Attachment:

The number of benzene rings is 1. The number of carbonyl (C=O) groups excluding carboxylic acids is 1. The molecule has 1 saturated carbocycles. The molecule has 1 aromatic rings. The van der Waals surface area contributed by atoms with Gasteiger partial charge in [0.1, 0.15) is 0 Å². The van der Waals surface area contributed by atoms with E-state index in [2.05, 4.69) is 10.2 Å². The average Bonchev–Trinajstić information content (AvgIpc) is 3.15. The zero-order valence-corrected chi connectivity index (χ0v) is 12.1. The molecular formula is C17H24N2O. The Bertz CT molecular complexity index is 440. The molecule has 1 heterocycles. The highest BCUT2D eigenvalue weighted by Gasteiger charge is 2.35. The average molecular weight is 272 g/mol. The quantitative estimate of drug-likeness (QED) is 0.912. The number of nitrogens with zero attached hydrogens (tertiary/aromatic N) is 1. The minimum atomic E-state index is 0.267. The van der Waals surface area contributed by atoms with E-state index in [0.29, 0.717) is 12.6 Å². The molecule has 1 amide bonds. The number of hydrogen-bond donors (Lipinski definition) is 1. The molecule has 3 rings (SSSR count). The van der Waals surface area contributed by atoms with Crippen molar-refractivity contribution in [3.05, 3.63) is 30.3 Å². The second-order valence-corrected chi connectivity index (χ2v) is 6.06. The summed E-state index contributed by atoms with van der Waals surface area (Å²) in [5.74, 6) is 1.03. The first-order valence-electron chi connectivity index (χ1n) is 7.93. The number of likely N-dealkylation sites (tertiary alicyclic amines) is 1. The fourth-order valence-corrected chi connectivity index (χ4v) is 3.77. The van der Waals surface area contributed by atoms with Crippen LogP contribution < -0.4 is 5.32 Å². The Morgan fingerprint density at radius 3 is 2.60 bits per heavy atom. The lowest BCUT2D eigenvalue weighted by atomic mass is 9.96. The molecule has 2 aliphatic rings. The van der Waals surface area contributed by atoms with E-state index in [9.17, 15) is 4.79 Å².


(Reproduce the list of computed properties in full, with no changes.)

The number of benzene rings is 1. The number of carbonyl (C=O) groups excluding carboxylic acids is 1. The molecule has 1 saturated carbocycles. The molecule has 1 aromatic rings. The van der Waals surface area contributed by atoms with Gasteiger partial charge in [0.1, 0.15) is 0 Å². The van der Waals surface area contributed by atoms with E-state index in [2.05, 4.69) is 10.2 Å². The average Bonchev–Trinajstić information content (AvgIpc) is 3.15. The zero-order valence-corrected chi connectivity index (χ0v) is 12.1. The molecular formula is C17H24N2O. The Bertz CT molecular complexity index is 440. The molecule has 1 heterocycles. The highest BCUT2D eigenvalue weighted by Gasteiger charge is 2.35. The average molecular weight is 272 g/mol. The quantitative estimate of drug-likeness (QED) is 0.912. The number of nitrogens with zero attached hydrogens (tertiary/aromatic N) is 1. The minimum atomic E-state index is 0.267. The van der Waals surface area contributed by atoms with E-state index in [0.29, 0.717) is 12.6 Å². The molecule has 1 amide bonds. The number of hydrogen-bond donors (Lipinski definition) is 1. The molecule has 3 rings (SSSR count). The van der Waals surface area contributed by atoms with Crippen molar-refractivity contribution in [3.05, 3.63) is 30.3 Å². The second-order valence-corrected chi connectivity index (χ2v) is 6.06. The summed E-state index contributed by atoms with van der Waals surface area (Å²) in [5.74, 6) is 1.03. The first-order valence-electron chi connectivity index (χ1n) is 7.93. The number of likely N-dealkylation sites (tertiary alicyclic amines) is 1. The fourth-order valence-corrected chi connectivity index (χ4v) is 3.77. The van der Waals surface area contributed by atoms with Crippen LogP contribution < -0.4 is 5.32 Å². The Morgan fingerprint density at radius 3 is 2.60 bits per heavy atom. The lowest BCUT2D eigenvalue weighted by atomic mass is 9.96. The molecule has 2 aliphatic rings. The van der Waals surface area contributed by atoms with E-state index in [9.17, 15) is 4.79 Å².